Study finds alarming increase in incidence of back pain in young adults

news
14 April 2015

Research by the British Chiropractic Association (BCA) says almost half of those in the 16 to 24-year age were living with neck or back pain.

According to figures from last year, 28 per cent of 18 to 24-year-olds suffered back pain.

The rise in back problems in young people was being attributed to the fact that increasingly young people sat at their desks for longer and were doing less exercise.

The BCA claimed that on average, people spent 10 hours sitting and fewer than two hours being active.

It said each day people spent 1.8 hours on their phones and tablets, 3.7 hours on their laptops and computers and 1.4 hours gaming.

According to chiropractor Tim Hutchful, one was seeing a rise in the number of people experiencing back and neck-related problems due to modern lifestyle, which was forcing them to stay seated, with the number of patients below 30  increasing.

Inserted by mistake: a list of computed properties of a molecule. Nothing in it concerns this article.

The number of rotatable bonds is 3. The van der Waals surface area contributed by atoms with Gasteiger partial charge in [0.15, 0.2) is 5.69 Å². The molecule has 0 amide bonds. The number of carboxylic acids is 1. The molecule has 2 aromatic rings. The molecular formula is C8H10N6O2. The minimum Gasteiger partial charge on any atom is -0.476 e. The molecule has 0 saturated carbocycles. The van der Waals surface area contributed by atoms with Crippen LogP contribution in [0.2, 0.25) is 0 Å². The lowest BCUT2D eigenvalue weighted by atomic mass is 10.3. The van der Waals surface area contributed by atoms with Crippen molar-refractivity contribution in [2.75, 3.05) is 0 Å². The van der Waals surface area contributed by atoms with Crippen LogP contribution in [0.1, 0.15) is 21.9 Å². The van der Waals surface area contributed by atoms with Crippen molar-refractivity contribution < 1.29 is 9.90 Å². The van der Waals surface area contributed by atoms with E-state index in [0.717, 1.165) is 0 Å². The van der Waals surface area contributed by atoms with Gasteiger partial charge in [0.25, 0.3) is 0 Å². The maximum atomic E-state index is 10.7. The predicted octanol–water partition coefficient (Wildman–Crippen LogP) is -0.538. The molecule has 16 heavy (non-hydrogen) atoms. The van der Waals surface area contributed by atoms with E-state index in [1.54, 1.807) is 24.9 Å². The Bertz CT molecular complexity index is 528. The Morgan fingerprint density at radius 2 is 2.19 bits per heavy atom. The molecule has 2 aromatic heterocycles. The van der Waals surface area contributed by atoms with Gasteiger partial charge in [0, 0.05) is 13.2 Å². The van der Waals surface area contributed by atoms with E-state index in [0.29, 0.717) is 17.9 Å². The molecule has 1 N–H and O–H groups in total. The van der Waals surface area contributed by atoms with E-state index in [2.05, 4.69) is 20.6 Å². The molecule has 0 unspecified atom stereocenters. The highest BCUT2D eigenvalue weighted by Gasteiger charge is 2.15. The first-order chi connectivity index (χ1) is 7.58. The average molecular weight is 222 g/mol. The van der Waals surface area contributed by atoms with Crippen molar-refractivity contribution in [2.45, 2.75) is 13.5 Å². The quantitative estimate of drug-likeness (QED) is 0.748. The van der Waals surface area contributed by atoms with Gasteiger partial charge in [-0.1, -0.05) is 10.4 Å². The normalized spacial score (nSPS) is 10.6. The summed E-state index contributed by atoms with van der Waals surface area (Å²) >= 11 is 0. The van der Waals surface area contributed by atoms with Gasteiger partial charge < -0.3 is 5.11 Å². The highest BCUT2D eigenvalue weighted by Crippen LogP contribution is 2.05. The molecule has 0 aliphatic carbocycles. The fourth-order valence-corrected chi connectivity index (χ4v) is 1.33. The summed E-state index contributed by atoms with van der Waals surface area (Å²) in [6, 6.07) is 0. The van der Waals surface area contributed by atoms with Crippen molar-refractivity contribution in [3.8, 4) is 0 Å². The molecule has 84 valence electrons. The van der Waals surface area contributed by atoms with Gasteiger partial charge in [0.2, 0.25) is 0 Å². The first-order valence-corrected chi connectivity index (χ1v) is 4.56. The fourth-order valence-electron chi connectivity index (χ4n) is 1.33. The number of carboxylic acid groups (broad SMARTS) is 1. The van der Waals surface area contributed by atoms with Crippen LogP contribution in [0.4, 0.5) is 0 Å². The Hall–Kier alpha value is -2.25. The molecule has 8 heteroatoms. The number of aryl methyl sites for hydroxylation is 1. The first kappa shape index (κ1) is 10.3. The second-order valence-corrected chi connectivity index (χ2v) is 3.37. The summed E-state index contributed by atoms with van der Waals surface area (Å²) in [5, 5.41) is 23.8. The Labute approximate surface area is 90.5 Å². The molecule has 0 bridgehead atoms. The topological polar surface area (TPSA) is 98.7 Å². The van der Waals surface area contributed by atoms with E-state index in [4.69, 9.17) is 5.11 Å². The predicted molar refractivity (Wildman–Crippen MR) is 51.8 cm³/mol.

According to Hutchful's colleague and fellow BCA chiropractor Rishi Loatey the only sort of neck pain that used to be seen in that age group was people who had been in car accidents. But now the vast majority of neck pains were reported by people from secondary school upwards.

He added, a large number of his patients were IT consultants who came in with neck and arm pain.

He added people spent 8 to 10 hours on their computers, went to and from work looking at their phones and then when they got home they were social surfing.

The BCA found that on an average day, Britons spent around two hours sitting and looking at mobile technology, almost four hours looking at a laptop or desktop computer and almost three hours watching TV and films.

The BCA survey found that across age groups 86 per cent of the 2,000 people questioned said back and neck pain was a problem, a rise of nine points from the 77 per cent last year.





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